Antoinette Fouque

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Antoinette Fouque (née Grugnardi; October 1, 1936 – February 20, 2014) was a psychoanalyst who was involved in the French women's liberation movement. She was the leader of one of the groups that originally formed the French Women's Lib (MLF), and she later registered the trademark MLF specifically under her name. Her position in feminist theory was primarily essentialist, and heavily based in psychoanalysis.[1][2]


Fouque was born in a poor neighbourhood of Marseille to Alexis Grugnardi, a Corsican syndicalist. Early in life, Fouque listened to the speeches of communist leader Maurice Thorez. She became a teacher, married René Fouque, and developed an interest in Latin culture and Italian literature. With René Fouque, Antoinette Fouque participated in the literary journal Cahiers du Sud. Between 1965 and 1969, she read Italian manuscripts for Éditions du Seuil. Fouque read Jacques Lacan before reading Sigmund Freud.[3]

With the French writer and feminist Monique Wittig, Josiane Chanel and many others, Fouque was active since 1968 in one of the early women's groups which gathered together in 1970 to form the French Mouvement de Libération des Femmes (MLF), a movement consisting of multiple groups throughout France without any formal leadership.[4] Fouque herself denied being feminist, and rejected Simone de Beauvoir's existentialism in favour of structuralism and libertarian Marxism. Her group was called Psychanalyse et Politique. Conflicts developed within the movement between Fouque and Wittig, since the former was influenced by Lacan and the latter by Herbert Marcuse.[3]

In 1974, she helped found the publishing body Éditions Des femmes, funded by Sylvina Boissonnas "an heiress of the Schlumberger family", which printed works for the feminist movement.[3]

In October 1979, Fouque registered the name MLF as the property of her group,[5] creating a controversy still ongoing. French philosopher, writer and feminist Beauvoir[6] wrote against this appropriation of the MLF by one group.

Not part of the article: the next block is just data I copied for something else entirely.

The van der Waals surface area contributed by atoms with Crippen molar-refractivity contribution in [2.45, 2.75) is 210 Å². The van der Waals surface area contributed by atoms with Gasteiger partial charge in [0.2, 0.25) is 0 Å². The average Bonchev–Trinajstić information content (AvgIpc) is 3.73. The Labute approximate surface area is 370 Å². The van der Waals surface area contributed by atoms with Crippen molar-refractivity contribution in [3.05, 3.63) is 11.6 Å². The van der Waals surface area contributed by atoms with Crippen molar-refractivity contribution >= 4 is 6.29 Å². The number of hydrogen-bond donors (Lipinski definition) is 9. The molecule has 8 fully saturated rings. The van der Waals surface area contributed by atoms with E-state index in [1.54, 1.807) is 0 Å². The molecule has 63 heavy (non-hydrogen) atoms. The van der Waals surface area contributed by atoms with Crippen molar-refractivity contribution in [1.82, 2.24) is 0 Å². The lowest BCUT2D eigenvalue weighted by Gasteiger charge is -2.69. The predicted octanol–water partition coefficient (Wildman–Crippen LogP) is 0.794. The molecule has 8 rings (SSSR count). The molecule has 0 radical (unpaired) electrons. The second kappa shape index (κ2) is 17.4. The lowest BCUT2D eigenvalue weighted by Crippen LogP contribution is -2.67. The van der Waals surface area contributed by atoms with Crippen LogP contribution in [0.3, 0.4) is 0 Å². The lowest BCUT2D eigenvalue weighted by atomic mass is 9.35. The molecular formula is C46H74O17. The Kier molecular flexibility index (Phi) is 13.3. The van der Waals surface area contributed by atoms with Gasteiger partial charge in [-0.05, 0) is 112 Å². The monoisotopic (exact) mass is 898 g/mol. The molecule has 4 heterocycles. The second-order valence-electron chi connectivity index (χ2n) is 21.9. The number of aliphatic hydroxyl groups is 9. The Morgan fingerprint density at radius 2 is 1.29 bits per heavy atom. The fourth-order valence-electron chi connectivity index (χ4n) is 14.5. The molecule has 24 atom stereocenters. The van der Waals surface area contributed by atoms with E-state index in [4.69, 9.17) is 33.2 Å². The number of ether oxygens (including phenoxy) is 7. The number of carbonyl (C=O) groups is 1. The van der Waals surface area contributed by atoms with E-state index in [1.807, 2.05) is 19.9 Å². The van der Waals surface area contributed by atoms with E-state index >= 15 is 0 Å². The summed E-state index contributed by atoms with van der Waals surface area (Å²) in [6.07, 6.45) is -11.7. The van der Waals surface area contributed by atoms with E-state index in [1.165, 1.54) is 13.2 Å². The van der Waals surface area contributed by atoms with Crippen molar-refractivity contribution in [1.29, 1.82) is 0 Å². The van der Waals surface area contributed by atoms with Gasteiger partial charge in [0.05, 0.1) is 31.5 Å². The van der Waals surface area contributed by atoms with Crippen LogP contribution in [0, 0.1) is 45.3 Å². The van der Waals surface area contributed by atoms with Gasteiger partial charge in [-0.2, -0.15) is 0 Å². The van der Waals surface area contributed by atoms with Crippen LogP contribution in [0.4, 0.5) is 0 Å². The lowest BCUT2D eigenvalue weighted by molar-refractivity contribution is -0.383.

She practiced as a psychoanalyst starting in 1971,[7] but her credentials were not clearly established. Between 1969 and 1975, Fouque underwent psychoanalysis with Lacan; she said that this helped her "not to yield to the feminist illusion. He made me avoid the idea that a woman can only be a failed man. He allowed me to criticize Sartre and Beauvoir." During that same period, Fouque also underwent psychoanalysis with Luce Irigaray. In 1974, Fouque met Serge Leclaire and discussed undergoing analysis with him, but the analysis did not take place. Leclaire became a friend of Fouque, and worked with her group Psychanalyse et Politique. Between 1978 and 1982, Fouque underwent psychoanalysis with Bela Grunberger. Fouque stated that she found Grunberger misogynistic.[3]

Fouque was decorated with the Legion of Honour, and was awarded a doctorate in political science University of Paris VIII. She has appeared on French television with the actress Catherine Deneuve.[8]


  1. ^ Martel, Frédéric (2000-01-01). The Pink and the Black: Homosexuals in France Since 1968. Stanford University Press. pp. 39–. ISBN 9780804732741. Retrieved 21 January 2013. 
  2. ^ "Mort d'Antoinette Fouque, pionnière du mouvement féministe" (in French). Retrieved 2014-02-23. 
  3. ^ a b c d Roudinesco, Elisabeth. (1990). Jacques Lacan & Co: A History of Psychoanalysis in France, 1925-1985. Chicago: The University of Chicago Press. ISBN 0-226-72997-4. 
  4. ^ Françoise Picq, Libération des Femmes, les années-mouvement, éd.Seuil, Paris 1993.
  5. ^ Claire Duchen, Feminism in France, From May 68 to Mitterrand, Routledge and Kegan Paul, London, 1986
  6. ^ Chroniques d'une imposture, du MLF à une marque commerciale, Introduction by Simone de Beauvoir, Voix Off, Paris, 1981.
  7. ^ Interview with Antoinette Fouque, A Voix Nue, France-Culture, January 7, 8, 9, 10 and 11, 2013
  8. ^ Zeldin, Theodore. (1994). An Intimate History of Humanity. Chicago: HarperCollins Publishers. ISBN 0-06-017160-X.